Save money, pay off debt, and prosper. You hear these three things all the time, but somehow making it happen still eludes you. Having money troubles affects everyone in your home. Even if they don't say anything, your kids usually do know that you don't have the money you need to make ends meet. Unfortunately, this scenario plays out far too often, especially if you or your partner lose their job.
While reworking your budget might help temporarily, without definitive changes, it's not uncommon to fall into the same financial hole. In turn, your familial relationships might start to suffer. Thankfully, it doesn't need to be this way. While getting out from under the financial eight-ball might seem impossible, there are things that you can do today to turn things around.
Tap Into Your Equity
If your teen is headed off to college, a HELOC could give you the money you need to help out. A HELOC is a revolving line of credit. As you repay the balance, the available credit is replenished. Unlike traditional loans, you're able to reuse the money you pay back.
Believe it or not, there is a right way and a wrong way to save money. When you create your family budget, take note of how and where you're saving your money. Instead of simply leaving what you want to save in your checking account, you could put it into a savings account that accrues interest.
Alternatively, you can invest in an IRA, which builds wealth over time. You also need to think about how much you're putting away. If you're only saving the bare minimum and spending the rest, you're not maximizing your saving potential.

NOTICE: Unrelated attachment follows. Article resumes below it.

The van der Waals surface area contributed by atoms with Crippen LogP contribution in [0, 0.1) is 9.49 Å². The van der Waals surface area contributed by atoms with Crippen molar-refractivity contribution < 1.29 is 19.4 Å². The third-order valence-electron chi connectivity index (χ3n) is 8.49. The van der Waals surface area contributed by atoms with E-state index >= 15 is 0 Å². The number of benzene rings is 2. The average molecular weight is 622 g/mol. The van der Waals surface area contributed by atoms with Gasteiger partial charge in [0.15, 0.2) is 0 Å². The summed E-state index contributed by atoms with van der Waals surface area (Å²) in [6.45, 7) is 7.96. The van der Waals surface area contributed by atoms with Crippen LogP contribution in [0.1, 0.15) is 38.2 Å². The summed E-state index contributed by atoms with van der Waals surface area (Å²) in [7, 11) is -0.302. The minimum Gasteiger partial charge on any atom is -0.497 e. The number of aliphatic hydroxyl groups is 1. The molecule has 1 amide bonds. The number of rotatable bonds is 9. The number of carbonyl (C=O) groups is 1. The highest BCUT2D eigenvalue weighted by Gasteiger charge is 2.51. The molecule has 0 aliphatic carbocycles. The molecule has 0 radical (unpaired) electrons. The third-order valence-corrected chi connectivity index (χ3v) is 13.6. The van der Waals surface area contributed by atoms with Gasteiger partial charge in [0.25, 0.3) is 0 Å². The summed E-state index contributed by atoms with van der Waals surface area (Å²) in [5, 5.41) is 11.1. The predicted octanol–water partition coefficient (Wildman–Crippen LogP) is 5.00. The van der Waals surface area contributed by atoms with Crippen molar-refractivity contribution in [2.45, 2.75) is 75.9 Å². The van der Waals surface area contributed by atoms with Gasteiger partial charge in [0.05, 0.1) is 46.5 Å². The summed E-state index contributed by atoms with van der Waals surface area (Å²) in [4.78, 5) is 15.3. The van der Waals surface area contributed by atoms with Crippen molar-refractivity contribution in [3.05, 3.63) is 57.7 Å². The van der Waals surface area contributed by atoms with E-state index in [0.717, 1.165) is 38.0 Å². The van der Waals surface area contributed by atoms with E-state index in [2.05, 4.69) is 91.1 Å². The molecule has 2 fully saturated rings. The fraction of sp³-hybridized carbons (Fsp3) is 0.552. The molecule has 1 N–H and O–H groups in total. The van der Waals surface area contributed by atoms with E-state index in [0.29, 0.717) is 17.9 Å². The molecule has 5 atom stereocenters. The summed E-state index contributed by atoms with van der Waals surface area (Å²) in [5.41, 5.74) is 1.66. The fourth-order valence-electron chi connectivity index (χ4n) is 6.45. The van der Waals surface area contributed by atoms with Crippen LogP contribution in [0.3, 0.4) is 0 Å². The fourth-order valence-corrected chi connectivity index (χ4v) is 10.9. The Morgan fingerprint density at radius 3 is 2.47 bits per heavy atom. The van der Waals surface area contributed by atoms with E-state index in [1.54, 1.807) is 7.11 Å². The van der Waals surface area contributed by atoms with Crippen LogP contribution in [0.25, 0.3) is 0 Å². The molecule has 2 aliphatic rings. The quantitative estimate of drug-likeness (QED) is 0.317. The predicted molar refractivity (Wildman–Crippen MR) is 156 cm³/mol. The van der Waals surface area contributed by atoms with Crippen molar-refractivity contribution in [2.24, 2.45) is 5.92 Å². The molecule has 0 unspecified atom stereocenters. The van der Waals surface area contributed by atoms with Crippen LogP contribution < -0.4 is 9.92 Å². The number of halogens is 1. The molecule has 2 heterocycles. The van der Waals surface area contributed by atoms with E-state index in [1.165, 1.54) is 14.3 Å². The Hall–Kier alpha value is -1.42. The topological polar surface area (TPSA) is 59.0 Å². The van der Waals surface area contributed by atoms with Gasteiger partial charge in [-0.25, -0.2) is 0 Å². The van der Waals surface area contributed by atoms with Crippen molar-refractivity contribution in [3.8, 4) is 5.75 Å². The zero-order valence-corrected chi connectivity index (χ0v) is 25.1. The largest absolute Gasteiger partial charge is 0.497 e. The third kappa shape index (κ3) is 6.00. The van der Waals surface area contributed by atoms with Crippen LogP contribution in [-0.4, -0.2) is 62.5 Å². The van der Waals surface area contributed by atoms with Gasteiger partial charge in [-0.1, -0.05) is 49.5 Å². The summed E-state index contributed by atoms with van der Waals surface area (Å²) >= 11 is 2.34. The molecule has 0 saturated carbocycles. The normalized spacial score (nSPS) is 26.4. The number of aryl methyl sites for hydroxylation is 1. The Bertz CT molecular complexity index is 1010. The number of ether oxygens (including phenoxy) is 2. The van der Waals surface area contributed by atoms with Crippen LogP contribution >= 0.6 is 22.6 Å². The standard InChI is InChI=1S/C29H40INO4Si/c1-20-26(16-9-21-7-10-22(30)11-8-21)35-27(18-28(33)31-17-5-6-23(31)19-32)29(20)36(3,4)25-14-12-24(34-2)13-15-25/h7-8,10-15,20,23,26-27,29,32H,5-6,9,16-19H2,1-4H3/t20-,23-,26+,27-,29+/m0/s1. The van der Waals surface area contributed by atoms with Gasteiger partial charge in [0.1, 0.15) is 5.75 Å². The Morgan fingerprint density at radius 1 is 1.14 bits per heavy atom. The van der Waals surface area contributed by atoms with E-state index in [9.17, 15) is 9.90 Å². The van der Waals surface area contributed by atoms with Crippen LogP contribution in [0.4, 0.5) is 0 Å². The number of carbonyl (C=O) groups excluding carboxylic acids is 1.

How you spend is just as important as how you save. If you're the kind of shopper who loves to go to the store and put everything you see in the cart, that's the first thing that needs to change. Impulse buying is one of the fastest ways to go into debt, especially if you have a family.
As much as you want to give your family the things they want, spending money you really can't afford to spend can backfire. Not only can it cause negative repercussions financially, but your family members may also not be receptive when you can't continually buy them things.
Does that mean you can never indulge both yourself and your family? No, However, you need to set a hard limit on how much you can really afford as well as how often you spend it. Look at your monthly income after deducting your mortgage and all other bills. How much do you really have to spend?
You also need to deduct money that you want to save as well. This remaining amount is the amount you can use to spend on yourself and your family. You can even bank it for later and then use it for a larger purchase.